Why do Supply Chain Costs Matter? Peru Points the Way

March 3rd, 2017 | News


The Ministry of Health staff in Peru answered this question very eloquently: “collecting and knowing supply chain costs was key to visualize hidden costs and use them for inclusion in regional management plans to allocate sufficient funds, which ultimately will contribute to  ensuring availability of essential medicines.”

Essential medicines and health supplies—such as vaccines, antiretrovirals, contraceptives, and micronutrients—are key to achieving public health outcomes. In the Mesoamerican Region (including Dominican Republic) governments spend an estimated US$600 million annually to procure medicines.

However, procuring medicines does not make them available to clients at the last mile; functioning and fully funded public health supply chains are essential to delivering health supplies for all. An international cost analysis has shown that, on average, an additional 12–25 percent over and above the cost of essential medicines is needed to deliver them to the last mile. The cost of the public health supply chain is an essential consideration for health planning and results-based budgeting.

In La Libertad, Peru’s third most populous region, we collaborated with the Ministry of Health’s Regional Director, the Technical Director of the Regional Specialized Warehouse, and the National Center for the Supply of Strategic Resources in Health (CENARES) to sample supply chain costs for 304 essential medicines, including those used for maternal and child health, nutrition, reproductive health, HIV and AIDS, and tuberculosis interventions. Our costing focused on warehousing and transportation activities because MOH Peru had analyzed their system bottlenecks and determined that, to improve product availability these two functions were the most challenging. The costing exercise estimated that for every U.S. dollar spent on medicines, warehousing and distributing medicines cost 29 cents. Breaking down the costs for each budget line, 70.8 percent corresponds to labor, followed by vehicles (15.6 percent), warehouse equipment (3.2 percent), per diem (2.8 percent), and storage space (2.5 percent).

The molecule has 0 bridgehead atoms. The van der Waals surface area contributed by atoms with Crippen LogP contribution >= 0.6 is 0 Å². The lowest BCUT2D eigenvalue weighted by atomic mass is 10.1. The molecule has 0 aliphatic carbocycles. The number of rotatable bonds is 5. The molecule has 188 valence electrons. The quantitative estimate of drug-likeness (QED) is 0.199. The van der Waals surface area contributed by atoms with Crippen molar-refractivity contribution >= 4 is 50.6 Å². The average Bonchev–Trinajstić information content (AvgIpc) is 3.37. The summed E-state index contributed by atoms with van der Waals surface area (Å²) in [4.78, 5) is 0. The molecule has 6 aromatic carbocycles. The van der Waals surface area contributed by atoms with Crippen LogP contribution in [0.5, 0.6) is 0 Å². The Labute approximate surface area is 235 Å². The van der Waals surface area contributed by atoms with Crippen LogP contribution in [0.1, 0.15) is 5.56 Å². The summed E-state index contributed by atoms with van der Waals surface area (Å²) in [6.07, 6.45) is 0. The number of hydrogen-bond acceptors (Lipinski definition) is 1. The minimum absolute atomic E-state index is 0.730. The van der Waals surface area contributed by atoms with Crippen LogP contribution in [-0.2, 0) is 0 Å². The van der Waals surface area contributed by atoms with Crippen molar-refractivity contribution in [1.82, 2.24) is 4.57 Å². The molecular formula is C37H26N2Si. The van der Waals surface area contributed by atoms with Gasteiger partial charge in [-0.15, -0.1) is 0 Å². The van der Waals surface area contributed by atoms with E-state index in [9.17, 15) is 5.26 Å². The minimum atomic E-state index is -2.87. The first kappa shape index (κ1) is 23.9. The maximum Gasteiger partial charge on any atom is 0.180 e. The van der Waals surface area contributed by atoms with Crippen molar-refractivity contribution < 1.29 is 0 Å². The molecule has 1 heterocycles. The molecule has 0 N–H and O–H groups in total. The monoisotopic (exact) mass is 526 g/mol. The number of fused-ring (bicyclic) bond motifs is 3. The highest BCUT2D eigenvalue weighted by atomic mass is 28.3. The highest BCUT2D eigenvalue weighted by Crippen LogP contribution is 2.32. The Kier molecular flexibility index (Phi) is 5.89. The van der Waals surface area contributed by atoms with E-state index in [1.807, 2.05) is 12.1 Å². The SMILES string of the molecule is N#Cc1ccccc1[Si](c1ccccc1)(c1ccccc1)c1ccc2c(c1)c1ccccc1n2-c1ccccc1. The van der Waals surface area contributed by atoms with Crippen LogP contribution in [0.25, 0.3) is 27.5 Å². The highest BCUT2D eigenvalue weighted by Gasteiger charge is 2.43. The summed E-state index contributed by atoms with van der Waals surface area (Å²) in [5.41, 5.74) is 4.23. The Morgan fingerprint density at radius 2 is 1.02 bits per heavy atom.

CENARES and La Libertad region used the evidence-based results of the costing exercise to include them in the regional budget allocation for distribution of medicines. In 2016, CENARES implemented a Regional Strategy for “Distribution Plans” – as a result, La Libertad Regional budget allocation tripled in 2016 compared to the previous year. This allocation was possible after the logistics team presented the transportation and warehousing costs to decision makers and the financial manager, as evidence to show that budgets should include these costs to improve distribution and availability of medicines and medical supplies. Based on the success in La Libertad, CENARES is leading the expansion of the costing methodology and has made an online tool available to all Peru regions. Through the tool, the regions register their transport and warehousing costs which help them perform periodic evaluations to optimize their supply chains. Since 2016, all regions of Peru prepare and report their regional distribution plans to CENARES, which will help in the medium-term to have all regions carry out their cost analysis, and as a result show significant improvements in supply chain management.

“Every logistics function has a cost,” CENARES staff said, “visualizing the costs and optimizing them directly contributes to the efficient use of resources allocated…this is crucial to improve supply chain performance and to ultimately improve availability of essential medicines and supplies at the facility level, thus improve access of the population.”

We invite you to learn more about our work here:

Lea la entrada de blog en español: Los costos de la cadena de suministro – ¿Por qué los necesitamos? Perú lo explica en forma convincente

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